It’s true that being good hosts is part of our responsibility as followers of Jesus. But that is only part of the equation. My friend Jim Sequiera, a native Hawai’ian who makes his home in Oregon, draws from the wisdom of his elders when he says: “To give well, you must first receive well.” The biblical story of Naomi and Ruth is a great example of this. At the opening of the story, Naomi has become an unwilling guest in Moab, both because of famine and because of her husband’s decisions. As the guest of Ruth and Orpah, Naomi radically sets aside her own racial and religious prejudices, moving Ruth to pledge her undying devotion to her mother-in-law. When the two return to Bethlehem, it is Naomi’s turn to host, she guides Ruth in cultural protocols that save the entire family; Ruth, now the guest, goes to great lengths to ensure that Naomi would be cared for, too. Both women understand that they must take both roles. They also understand that being a guest is not a position of shame, but of honour; in return, however, guests must return honour to their hosts by being good guests. This brings further honour to everyone, including God. Together, Naomi and Ruth demonstrate this to their entire community– no small feat, given the political and religious tensions of the time. In doing so, they look forward to Jesus, the ultimate host and the ultimate guest, who gracefully took up residence in his own Creation.

Being a guest is a position of honour, and guests must return honour to their hosts by being good guests. Click To Tweet

The idea that we are to be both hosts and guests is inscribed in the English language, although it is now hidden: originally, the word “host” meant both host and guest. It’s related to the Sanskrit word meaning “to consume”, which speaks to the power of eating together at the same table. (Interestingly, it is also connected to the word for sacrifice/victim, an association with obvious theological connotations.) As followers of Jesus, we are called to be both hosts and guests, offering hospitality to others while recognizing the ways that we are hosted both by God and by others.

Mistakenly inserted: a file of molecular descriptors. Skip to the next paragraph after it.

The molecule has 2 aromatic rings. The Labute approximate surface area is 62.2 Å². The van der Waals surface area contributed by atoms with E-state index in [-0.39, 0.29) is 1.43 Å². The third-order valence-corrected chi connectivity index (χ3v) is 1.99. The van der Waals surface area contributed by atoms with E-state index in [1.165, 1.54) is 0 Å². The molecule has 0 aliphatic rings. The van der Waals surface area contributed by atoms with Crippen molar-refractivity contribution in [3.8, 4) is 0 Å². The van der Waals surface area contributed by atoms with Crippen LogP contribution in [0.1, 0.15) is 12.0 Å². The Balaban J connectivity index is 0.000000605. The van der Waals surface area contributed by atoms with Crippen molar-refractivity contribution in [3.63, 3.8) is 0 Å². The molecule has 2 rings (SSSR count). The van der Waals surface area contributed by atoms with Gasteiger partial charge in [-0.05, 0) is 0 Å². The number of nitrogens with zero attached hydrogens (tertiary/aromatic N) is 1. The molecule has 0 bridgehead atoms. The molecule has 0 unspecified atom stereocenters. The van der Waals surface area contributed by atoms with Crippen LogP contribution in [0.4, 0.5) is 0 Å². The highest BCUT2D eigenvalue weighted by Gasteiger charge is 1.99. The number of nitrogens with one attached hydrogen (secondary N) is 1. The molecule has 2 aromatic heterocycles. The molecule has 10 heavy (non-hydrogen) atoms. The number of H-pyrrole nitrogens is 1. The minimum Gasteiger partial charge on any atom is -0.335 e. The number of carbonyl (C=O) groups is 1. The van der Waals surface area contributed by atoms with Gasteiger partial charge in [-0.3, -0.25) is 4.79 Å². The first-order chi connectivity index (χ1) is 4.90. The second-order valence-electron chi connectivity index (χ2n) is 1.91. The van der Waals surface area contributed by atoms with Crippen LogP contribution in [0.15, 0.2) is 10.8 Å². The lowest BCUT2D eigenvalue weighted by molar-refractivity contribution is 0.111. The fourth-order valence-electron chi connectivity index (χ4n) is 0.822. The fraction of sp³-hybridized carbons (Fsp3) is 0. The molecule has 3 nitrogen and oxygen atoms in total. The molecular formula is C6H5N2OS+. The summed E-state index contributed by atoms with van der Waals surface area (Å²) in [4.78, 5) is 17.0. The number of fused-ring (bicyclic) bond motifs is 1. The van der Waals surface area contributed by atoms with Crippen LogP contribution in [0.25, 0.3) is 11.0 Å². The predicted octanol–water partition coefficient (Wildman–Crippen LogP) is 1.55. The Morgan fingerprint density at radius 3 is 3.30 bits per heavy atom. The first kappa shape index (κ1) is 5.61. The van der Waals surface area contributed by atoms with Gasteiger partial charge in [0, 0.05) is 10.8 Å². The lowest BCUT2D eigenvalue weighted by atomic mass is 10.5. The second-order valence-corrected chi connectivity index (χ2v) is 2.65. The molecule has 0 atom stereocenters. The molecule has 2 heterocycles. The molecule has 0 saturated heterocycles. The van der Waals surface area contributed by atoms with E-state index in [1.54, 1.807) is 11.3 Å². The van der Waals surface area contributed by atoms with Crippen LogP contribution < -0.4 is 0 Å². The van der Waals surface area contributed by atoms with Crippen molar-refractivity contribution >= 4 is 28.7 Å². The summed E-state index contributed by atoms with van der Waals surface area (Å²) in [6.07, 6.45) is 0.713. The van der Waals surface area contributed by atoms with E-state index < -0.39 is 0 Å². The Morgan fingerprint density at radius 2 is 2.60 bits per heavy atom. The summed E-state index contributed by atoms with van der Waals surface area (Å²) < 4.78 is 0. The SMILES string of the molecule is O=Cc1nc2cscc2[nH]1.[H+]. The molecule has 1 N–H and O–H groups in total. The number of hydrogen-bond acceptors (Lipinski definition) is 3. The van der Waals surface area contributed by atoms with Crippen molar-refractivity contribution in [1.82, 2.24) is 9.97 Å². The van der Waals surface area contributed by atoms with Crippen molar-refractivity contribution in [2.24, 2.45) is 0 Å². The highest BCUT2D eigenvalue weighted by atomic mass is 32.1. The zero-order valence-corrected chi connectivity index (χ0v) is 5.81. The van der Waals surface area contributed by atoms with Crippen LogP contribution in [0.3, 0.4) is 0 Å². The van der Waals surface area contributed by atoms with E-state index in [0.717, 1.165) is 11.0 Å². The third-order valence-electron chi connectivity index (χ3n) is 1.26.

In many ways, hosting is relatively easy. As hosts, we get to stay in the comfort of their own homes. We get to decide what food to serve and how to serve it. We get to maintain control. It is more difficult to be guests, setting aside our own customs and preferences in favour of someone else’s. And yet, only by sitting as guests at someone else’s table can we learn gratitude and humility.

I learned this again when befriending a newcomer family from Syria. When our sponsorship group first met “our” family, they invited us to a party happening that evening at their hotel. Instantly, we were transported to pre-war Syria: there was lively music and traditional drumming, and men and boys danced in long lines while women and girls chatted and chased babies on the sidelines. Over the next year, we were hosted well and often by the family we were supporting. No matter what time of day, there was always a feast.

At first, we hesitated: should we really be eating their food when they might not have enough the next day? Gradually, though, we came to recognize that in order to be good hosts, helping them to navigate the tricky waters of Canadian life, we first had to be good guests, foregoing our way of doing things and instead following their cultural protocols. In my friend Jim’s words, to give well, you must first receive well.

I never really knew my great-grandmother, although I share both her name and her legacy of hospitality, and yet somehow the image of Gram’s table sticks with me. I would love to have made mincemeat or raspberry bangbelly with her, hearing about previous generations who poured into her life so that she could host others well.

I would also love to have met the men who saw Gram’s name on a boxcar wall and received not only food, but dignity and honour at her table. How did they respond? When times improved, did they remember her and host someone else who had it rough?

In my own life, how can I not only be a better host, but also a better guest who brings honour to my hosts and to God? And what does this look like in a collective setting, when we are together as a body of believers?

In my next blog posting, I’ll share some of the ways we’ve been doing this where I live. Stay tuned!